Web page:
The Copernicus programme, formerly known as Global Monitoring for Environment and Security – GMES, is the European Union's response to the increasing demands for accurate, reliable environmental data. Copernicus will permanently monitor and forecast the state of the Earth (land, oceans and atmosphere) at regional and global levels through the latest satellite imagery, as well as in situ sensors in air, marine and ground stations and deliver it through a set of environmental and security-related services.
The advantage of having a permanent 'eye in the sky' is of immense importance to both public and private sectors. Autonomous access to such information is becoming crucial for many EU policy areas. The data gathered from the Sentinels and the information produced by the Copernicus services will allow the creation of new business opportunities, which, in turn, will help promote jobs and growth.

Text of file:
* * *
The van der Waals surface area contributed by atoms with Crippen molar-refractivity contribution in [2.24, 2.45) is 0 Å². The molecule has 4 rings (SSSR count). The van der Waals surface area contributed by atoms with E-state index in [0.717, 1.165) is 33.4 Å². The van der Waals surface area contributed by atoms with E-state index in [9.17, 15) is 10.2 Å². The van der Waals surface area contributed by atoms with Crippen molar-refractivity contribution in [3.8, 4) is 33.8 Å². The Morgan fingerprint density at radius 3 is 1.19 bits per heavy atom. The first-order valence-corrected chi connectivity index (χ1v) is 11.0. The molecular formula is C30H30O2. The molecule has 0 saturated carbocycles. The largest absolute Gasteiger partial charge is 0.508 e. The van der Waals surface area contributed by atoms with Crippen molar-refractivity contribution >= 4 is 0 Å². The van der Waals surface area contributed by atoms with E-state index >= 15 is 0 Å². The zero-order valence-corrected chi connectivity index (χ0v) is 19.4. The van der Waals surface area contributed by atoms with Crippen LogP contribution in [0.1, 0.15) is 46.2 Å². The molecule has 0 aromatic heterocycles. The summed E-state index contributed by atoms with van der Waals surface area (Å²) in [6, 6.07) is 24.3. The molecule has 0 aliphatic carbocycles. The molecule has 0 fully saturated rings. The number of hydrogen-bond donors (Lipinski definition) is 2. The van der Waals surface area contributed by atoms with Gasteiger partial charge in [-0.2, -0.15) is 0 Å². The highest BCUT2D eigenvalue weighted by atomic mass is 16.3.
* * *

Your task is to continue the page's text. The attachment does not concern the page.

Copernicus in brief
- Copernicus is a system for monitoring the state of the Earth. It covers six main areas: marine environment, land, atmosphere, emergency management, security and climate change monitoring.
- Copernicus combines data and images obtained through satellites as well as through sensors in air and ground stations (the so-called 'in situ' data).
- Copernicus is expected to lead to benefits of up to €70 billion over the period 2014-30.